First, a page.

See Part 1 here.
As a student, you will need a supervisor on board for the project. They will be able to provide you feedback throughout the project, know-how about the publication process and may be required for certain applications (such as ethical clearance for studies involving patients).
Choosing the supervisor
The supervisor you choose can have a major impact on the quality of your project so it is worth investing a significant amount of time finding the right one. The ideal supervisor is someone with relevant experience of the field your study is in, a good record of publishing papers and who will be able to find the time to give you regular feedback and help with challenges that arise. There is really nothing more valuable than feedback from your supervisor at every stage of the process.
For the first two points, it is worth doing an extensive background search on the internet including PubMed. See how often they are publishing papers, in which journals and what research questions they are trying to answer. For the third point, the best source of information is people who have previously done projects with them. Do you know anybody, or is there anyone who could put you in touch with somebody?
It would be useful if your supervisor is in your area, so that you can meet face-to-face, but this is not essential; discussions via email and/or skype can be adequate.
Contacting the supervisor
Contacting a renowned scientist to pitch your project idea can be daunting but it’s important not to be put off. Most researchers would love the prospect of an enthusiastic student pitching them ideas.
Two ways to contact a potential supervisor are face-to-face or by email. Face-to-face relies on them being in your location. If you know they are giving a talk, pay attention to the talk and ask questions at the end. Then go and speak to them about your idea. If they work at a nearby hospital, go to the hospital and find their office or a ward or clinic they are working at and ask to meet them. Be prepared to be told to come back another day or to book an appointment. This may seem daunting, but good things come to those that push their comfort zone.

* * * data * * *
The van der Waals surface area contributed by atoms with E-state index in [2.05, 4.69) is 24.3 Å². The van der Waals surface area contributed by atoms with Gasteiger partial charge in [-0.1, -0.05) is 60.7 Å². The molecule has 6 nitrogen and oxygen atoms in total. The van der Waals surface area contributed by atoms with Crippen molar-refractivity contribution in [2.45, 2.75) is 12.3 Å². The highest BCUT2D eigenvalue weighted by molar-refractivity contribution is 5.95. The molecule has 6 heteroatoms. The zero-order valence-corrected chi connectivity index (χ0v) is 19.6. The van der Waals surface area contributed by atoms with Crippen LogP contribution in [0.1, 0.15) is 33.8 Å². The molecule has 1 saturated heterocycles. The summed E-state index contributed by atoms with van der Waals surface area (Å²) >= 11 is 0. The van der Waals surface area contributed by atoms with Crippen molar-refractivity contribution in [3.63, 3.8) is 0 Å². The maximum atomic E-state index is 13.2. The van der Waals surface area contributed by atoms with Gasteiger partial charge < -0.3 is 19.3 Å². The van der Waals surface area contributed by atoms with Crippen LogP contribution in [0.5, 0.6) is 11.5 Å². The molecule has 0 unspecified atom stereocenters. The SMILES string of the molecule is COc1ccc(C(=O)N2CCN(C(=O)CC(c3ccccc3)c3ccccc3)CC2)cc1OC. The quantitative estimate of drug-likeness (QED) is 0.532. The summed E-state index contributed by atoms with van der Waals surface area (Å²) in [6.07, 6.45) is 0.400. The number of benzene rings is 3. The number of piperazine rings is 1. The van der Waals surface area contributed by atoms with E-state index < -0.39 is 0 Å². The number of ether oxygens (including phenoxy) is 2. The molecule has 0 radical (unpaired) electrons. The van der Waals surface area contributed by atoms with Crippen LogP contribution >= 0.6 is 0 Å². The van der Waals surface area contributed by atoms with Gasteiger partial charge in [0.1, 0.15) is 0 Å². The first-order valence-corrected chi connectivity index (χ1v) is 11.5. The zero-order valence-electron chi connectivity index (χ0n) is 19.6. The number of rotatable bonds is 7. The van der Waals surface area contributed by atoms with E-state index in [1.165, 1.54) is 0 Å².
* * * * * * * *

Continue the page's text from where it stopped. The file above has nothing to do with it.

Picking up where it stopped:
If contacting via email, I would advise including a personalised introduction to get their attention and let them know you are serious. For example, “I was reading about your work on…”, “I read your book about… and thought…”. Try and link it into the rest of the email, which should include a succinct description of your project, it’s purpose, what you hope to achieve and what you want them to help with.
Most importantly, keep trying. You may have to contact a lot of people but don’t be put off. Krtin Nithiyanandam was fifteen years old when he contacted over a hundred labs. He was rejected but almost all of them, but ended up discovering a new diagnostic test for Alzheimer’s Disease.
Here are two example emails that I have used to secure projects:
Here I had a specific project in mind and a specific doctor who I hoped would act as the project lead.
Dear Dr ____,
I am a Cambridge medical student with a project idea related to (specialty). I am currently looking for a project lead and would be interested in meeting to discuss this with you.
My project idea is to _________. This would involve:
• Compiling a database of ________ (this will require ethical approval)